Illinois Fall Veto Session: Chicago Red Light Cameras, Gambling, Pension Reform & More

Veto Session Updates: Red Light Cameras, Gambling, Pensions & More

As the Illinois General Assembly's fall veto session rallies on in Springfield, debates over gambling, pension reform, red-light cameras in Chicago and tax cuts for CME Group and other companies threatening to leave the state remain ongoing.

With the fall veto session set to conclude Thursday, here is where some of the legislature's most pressing issues stand. Last-minute action on any of these issues is likely, so stay posted here or to Capitol Fax's live blog for breaking updates.

A measure paving the way for Chicago Mayor Rahm Emanuel's red-light speed camera plan to be implemented was approved Tuesday by a state House committee and late Wednesday afternoon by the full House by a vote of 64-50. As it was already approved by the state Senate, the measure now only needs the signature of Gov. Quinn, according to WBEZ.

On Wednesday, Illinois Gaming Board Chairman Aaron Jaffe offered some choice words to the Chicago Tribune in describing the revamped, smaller casino expansion bill which a state House panel approved Tuesday. Jaffe specifically called the measure "a pile of junk." Gambling proponent and bill sponsor state Rep. Lou Lang (D-Skokie) rebutted that Jaffe's comments were "appalling."

Still, the comments shouldn't have been all that surprising. Jaffe previously said the original bill was "409 piles of garbage" because he said it presented significant regulatory challenges. Even after the bill was scaled back, Gov. Pat Quinn (D) has continued to express some similar concerns. Quinn said last week of those pushing for the bill, "They make it sound like we're all going to go to heaven if we have a casino on every street corner," NBC Chicago reported.

Mayor Emanuel, meanwhile, has called the new legislation "an honest compromise," according to WBEZ.

The latest version of the bill failed in the House Wednesday, despite being approved by a House committee Tuesday, NBC Chicago reports.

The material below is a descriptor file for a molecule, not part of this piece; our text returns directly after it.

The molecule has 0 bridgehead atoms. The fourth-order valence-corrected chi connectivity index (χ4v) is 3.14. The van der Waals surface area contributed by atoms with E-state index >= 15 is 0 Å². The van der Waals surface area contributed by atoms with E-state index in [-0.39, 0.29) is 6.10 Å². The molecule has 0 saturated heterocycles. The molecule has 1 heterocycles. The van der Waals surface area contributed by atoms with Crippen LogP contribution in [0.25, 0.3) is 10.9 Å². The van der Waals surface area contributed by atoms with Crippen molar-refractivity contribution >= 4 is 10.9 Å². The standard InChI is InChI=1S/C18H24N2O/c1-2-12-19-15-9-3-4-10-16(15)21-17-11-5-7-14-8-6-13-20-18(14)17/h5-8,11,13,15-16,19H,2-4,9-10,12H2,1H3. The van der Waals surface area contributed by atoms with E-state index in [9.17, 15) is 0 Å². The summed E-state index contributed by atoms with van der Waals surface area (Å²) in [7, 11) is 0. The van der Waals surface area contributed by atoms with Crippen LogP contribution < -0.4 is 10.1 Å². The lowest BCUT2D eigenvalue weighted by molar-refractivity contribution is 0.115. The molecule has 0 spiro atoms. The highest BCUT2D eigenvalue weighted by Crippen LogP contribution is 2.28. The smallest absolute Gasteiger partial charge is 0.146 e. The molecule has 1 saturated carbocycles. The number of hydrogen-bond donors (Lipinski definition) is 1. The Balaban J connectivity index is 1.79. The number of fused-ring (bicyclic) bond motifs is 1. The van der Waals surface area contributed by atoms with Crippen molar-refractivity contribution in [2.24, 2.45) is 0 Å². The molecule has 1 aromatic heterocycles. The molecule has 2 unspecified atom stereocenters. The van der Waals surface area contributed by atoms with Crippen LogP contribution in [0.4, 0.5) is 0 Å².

Sponsor Rep. Lou Lang (D-Skokie) told NBC that he would bring up the bill again Thursday. He was also confused about why lawmakers who approved the previous version of the gambling measure changed their minds.

A House committee on Tuesday narrowly approved House Bill 512, pension reform legislation, after two hours of testimony. The bill would create a three-tiered retirement system and has been pushed by House Minority Leader Tom Cross (R-Oswego), the State Journal-Register reported. The measure, which has been strongly opposed by labor unions, still needs to be approved by both the state Senate and the full House.

CME Group has continued to push for drastic tax cuts in order for it to stay put in the state of Illinois. The company's chairman Terrence Duffy told Crain's Chicago Business that his company may decide as soon as the end of the week to leave the state unless a deal is reached. The company reportedly paid $108 million in taxes this year and is projected to pay $158 million this year, but the pending legislation would trim their payout to $60 million.

Meanwhile, Sears Holdings Corp., which has also threatened to abandon its Illinois headquarters unless it is granted a better tax deal from the state, is also still waiting for legislative action, the Daily Herald reports. The Tribune notes that action yet this week on tax breaks for both companies is unlikely.

The Illinois House on Wednesday afternoon approved a bill allowing regional school superintendents to be paid using local tax dollars, according to the State Journal-Register. The bill must be approved by the state Senate before becoming law.

After looking into the so-called Buttongate scandal -- Gov. Quinn's contention that as many as 18 missing House members approved the ComEd rate hike bill last month because others cast their votes for them -- the state's legislative inspector Thomas Homer has not found any such wrongdoing, the Chicago Sun-Times reports. Finally, former mayoral candidate Gery Chico has been confirmed by the state Senate for his state Board of Education appointment.

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